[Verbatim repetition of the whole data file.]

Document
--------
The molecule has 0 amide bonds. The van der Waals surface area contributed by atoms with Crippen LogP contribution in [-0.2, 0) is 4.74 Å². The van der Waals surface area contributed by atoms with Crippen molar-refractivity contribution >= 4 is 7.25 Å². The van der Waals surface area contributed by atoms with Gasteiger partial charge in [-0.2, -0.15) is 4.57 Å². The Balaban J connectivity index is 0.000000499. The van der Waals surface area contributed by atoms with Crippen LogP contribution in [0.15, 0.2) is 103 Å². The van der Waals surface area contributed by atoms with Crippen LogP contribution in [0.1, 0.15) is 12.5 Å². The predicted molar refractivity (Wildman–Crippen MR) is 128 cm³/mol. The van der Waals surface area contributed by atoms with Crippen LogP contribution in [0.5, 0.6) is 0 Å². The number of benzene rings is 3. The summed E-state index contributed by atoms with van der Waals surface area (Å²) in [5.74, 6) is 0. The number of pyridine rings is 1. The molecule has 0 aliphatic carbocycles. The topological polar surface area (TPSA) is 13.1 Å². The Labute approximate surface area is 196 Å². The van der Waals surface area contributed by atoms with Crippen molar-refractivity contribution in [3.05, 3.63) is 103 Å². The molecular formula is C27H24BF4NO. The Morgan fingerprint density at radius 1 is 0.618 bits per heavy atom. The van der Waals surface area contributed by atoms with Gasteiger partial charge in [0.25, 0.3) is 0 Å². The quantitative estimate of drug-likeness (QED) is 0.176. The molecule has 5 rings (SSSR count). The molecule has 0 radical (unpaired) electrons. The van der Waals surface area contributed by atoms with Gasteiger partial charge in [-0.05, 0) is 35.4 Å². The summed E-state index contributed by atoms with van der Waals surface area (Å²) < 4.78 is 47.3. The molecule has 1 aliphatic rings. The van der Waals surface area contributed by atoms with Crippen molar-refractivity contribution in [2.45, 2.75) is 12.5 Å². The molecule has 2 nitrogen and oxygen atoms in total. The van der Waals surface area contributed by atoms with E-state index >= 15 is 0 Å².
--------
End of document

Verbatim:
The molecule has 0 amide bonds. The van der Waals surface area contributed by atoms with Crippen LogP contribution in [-0.2, 0) is 4.74 Å². The van der Waals surface area contributed by atoms with Crippen molar-refractivity contribution >= 4 is 7.25 Å². The van der Waals surface area contributed by atoms with Gasteiger partial charge in [-0.2, -0.15) is 4.57 Å². The Balaban J connectivity index is 0.000000499. The van der Waals surface area contributed by atoms with Crippen LogP contribution in [0.15, 0.2) is 103 Å². The van der Waals surface area contributed by atoms with Crippen LogP contribution in [0.1, 0.15) is 12.5 Å². The predicted molar refractivity (Wildman–Crippen MR) is 128 cm³/mol. The van der Waals surface area contributed by atoms with Crippen LogP contribution in [0.5, 0.6) is 0 Å². The number of benzene rings is 3. The summed E-state index contributed by atoms with van der Waals surface area (Å²) in [5.74, 6) is 0. The number of pyridine rings is 1. The molecule has 0 aliphatic carbocycles. The topological polar surface area (TPSA) is 13.1 Å². The Labute approximate surface area is 196 Å². The van der Waals surface area contributed by atoms with Crippen molar-refractivity contribution in [3.05, 3.63) is 103 Å². The molecular formula is C27H24BF4NO. The Morgan fingerprint density at radius 1 is 0.618 bits per heavy atom. The van der Waals surface area contributed by atoms with Gasteiger partial charge in [0.25, 0.3) is 0 Å². The quantitative estimate of drug-likeness (QED) is 0.176. The molecule has 5 rings (SSSR count). The molecule has 0 radical (unpaired) electrons. The van der Waals surface area contributed by atoms with Gasteiger partial charge in [-0.05, 0) is 35.4 Å². The summed E-state index contributed by atoms with van der Waals surface area (Å²) < 4.78 is 47.3. The molecule has 1 aliphatic rings. The van der Waals surface area contributed by atoms with Crippen molar-refractivity contribution in [2.45, 2.75) is 12.5 Å². The molecule has 2 nitrogen and oxygen atoms in total. The van der Waals surface area contributed by atoms with E-state index >= 15 is 0 Å².